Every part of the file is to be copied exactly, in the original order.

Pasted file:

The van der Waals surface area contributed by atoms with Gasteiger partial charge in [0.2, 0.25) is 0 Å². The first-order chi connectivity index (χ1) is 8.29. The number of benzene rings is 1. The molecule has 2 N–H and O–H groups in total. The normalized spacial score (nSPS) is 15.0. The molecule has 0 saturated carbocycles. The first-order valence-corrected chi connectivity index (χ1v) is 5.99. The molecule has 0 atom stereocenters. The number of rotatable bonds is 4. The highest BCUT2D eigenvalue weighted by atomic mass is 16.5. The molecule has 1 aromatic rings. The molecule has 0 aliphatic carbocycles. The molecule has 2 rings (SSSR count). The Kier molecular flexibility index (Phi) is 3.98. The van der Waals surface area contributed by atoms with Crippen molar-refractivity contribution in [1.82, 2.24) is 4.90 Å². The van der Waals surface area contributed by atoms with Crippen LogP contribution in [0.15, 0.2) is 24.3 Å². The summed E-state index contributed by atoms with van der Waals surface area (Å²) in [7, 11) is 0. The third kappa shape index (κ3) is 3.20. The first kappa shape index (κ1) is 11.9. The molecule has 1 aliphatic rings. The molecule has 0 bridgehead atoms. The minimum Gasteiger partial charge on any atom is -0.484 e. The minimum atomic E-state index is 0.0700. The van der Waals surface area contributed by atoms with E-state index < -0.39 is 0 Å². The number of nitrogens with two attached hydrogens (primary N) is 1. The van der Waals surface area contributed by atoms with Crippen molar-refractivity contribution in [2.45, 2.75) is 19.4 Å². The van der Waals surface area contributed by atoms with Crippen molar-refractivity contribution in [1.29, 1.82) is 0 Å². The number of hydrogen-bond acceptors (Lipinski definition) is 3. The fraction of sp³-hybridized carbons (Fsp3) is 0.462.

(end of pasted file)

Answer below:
The van der Waals surface area contributed by atoms with Gasteiger partial charge in [0.2, 0.25) is 0 Å². The first-order chi connectivity index (χ1) is 8.29. The number of benzene rings is 1. The molecule has 2 N–H and O–H groups in total. The normalized spacial score (nSPS) is 15.0. The molecule has 0 saturated carbocycles. The first-order valence-corrected chi connectivity index (χ1v) is 5.99. The molecule has 0 atom stereocenters. The number of rotatable bonds is 4. The highest BCUT2D eigenvalue weighted by atomic mass is 16.5. The molecule has 1 aromatic rings. The molecule has 0 aliphatic carbocycles. The molecule has 2 rings (SSSR count). The Kier molecular flexibility index (Phi) is 3.98. The van der Waals surface area contributed by atoms with Crippen molar-refractivity contribution in [1.82, 2.24) is 4.90 Å². The van der Waals surface area contributed by atoms with Crippen LogP contribution in [0.15, 0.2) is 24.3 Å². The summed E-state index contributed by atoms with van der Waals surface area (Å²) in [7, 11) is 0. The third kappa shape index (κ3) is 3.20. The first kappa shape index (κ1) is 11.9. The molecule has 1 aliphatic rings. The molecule has 0 bridgehead atoms. The minimum Gasteiger partial charge on any atom is -0.484 e. The minimum atomic E-state index is 0.0700. The van der Waals surface area contributed by atoms with E-state index < -0.39 is 0 Å². The number of nitrogens with two attached hydrogens (primary N) is 1. The van der Waals surface area contributed by atoms with Crippen molar-refractivity contribution in [2.45, 2.75) is 19.4 Å². The van der Waals surface area contributed by atoms with Crippen molar-refractivity contribution in [1.29, 1.82) is 0 Å². The number of hydrogen-bond acceptors (Lipinski definition) is 3. The fraction of sp³-hybridized carbons (Fsp3) is 0.462.